by John Seeds and Karl Phenix
In CSS, inline-block is an odd animal -- neither inline, nor block. Further, it comes with its own set of rendering rules that can sometimes lead to unexpected results.
Take the following example: http://jsfiddle.net/aSzaE/
We have three nearly identical rows. Each consists of two inline-block divs sitting next to each other. Both have fixed widths and heights. One is 30 pixels deep; the other is 150 pixels deep.
The only difference between the lines is the content of the bigger div:
- In the first row, it has no tag;
- In the second row, it's wrapped in a <span> tag;
- In the third row, it's wrapped in an absolutely-positioned <span> tag.
Whoa! Look at that third row! it's weird on two levels:
- Making the span inside the right-hand div absolutely positioned has the counter-intuitive effect of pushing the neighboring div down by a good 120 pixels or so.
- The text inside that span stays put, even though its parent div has no position applied to it. Based on the rules of positioning, that shouldn't happen.
So what's going on here?
Here's a hint: look what happens when the bigger div has a lot more content in it: http://jsfiddle.net/jLQrD/
Huh. Adding more content to the big div also pushes the smaller div down. But how does that have anything to do with the problem of the absolutely positioned span? Positioning something absolutely takes it out of the regular HTML flow, so it shouldn't affect the div next door in any way.
The baseline problem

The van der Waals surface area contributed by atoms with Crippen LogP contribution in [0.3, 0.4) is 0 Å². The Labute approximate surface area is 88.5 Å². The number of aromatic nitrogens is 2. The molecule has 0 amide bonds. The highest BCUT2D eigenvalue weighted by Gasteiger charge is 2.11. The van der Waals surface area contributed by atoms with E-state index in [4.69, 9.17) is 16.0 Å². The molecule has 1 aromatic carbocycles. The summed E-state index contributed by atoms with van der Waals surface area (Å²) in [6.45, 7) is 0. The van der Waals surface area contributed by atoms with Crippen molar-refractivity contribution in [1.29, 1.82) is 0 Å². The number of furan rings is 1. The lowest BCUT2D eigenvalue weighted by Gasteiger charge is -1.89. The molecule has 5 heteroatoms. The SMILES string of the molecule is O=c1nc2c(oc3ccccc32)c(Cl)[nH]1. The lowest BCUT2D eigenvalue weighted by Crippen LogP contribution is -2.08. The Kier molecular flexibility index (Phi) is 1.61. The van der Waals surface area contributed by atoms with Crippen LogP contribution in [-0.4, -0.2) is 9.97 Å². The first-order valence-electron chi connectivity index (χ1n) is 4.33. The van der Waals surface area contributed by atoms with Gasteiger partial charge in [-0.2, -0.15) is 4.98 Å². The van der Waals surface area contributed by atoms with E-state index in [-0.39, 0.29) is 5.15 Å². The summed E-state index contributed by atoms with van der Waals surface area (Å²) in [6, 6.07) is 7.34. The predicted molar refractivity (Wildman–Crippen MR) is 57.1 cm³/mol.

The culprit turns out to be how vertical-align works with inline-divs. By default, inline-block elements have a vertical-align property of "baseline". But it applies in a not-so-obvious way: the browser doesn't line up the inline-block divs themselves; it lines up their content.
So when both the big and little divs had one line of content, they appeared to be aligning to the top of their containing div. But that was an illusion: when we added a few extra lines to the right-hand div, we saw the left-hand div move down the page so that its content could remain aligned with the baseline of the right-hand div content.
So what happened when we wrapped the content in the right-hand div in an absolutely positioned span? Exactly what you would expect: it took the span out of the HTML flow, leaving the right-hand div with no content for the left-hand div to align on. So the left-hand div aligned with the baseline of the entire right-hand div instead.
Here's the proof. If you set the inline divs to "vertical:align:top;", the divs line up properly.
And what about the absolutely positioned element staying inside it's parent div, despite that parent div having no position set? I'm not sure. I assume it's because inline-block carries a default position of something other than "static", but can't find any documentation to that effect.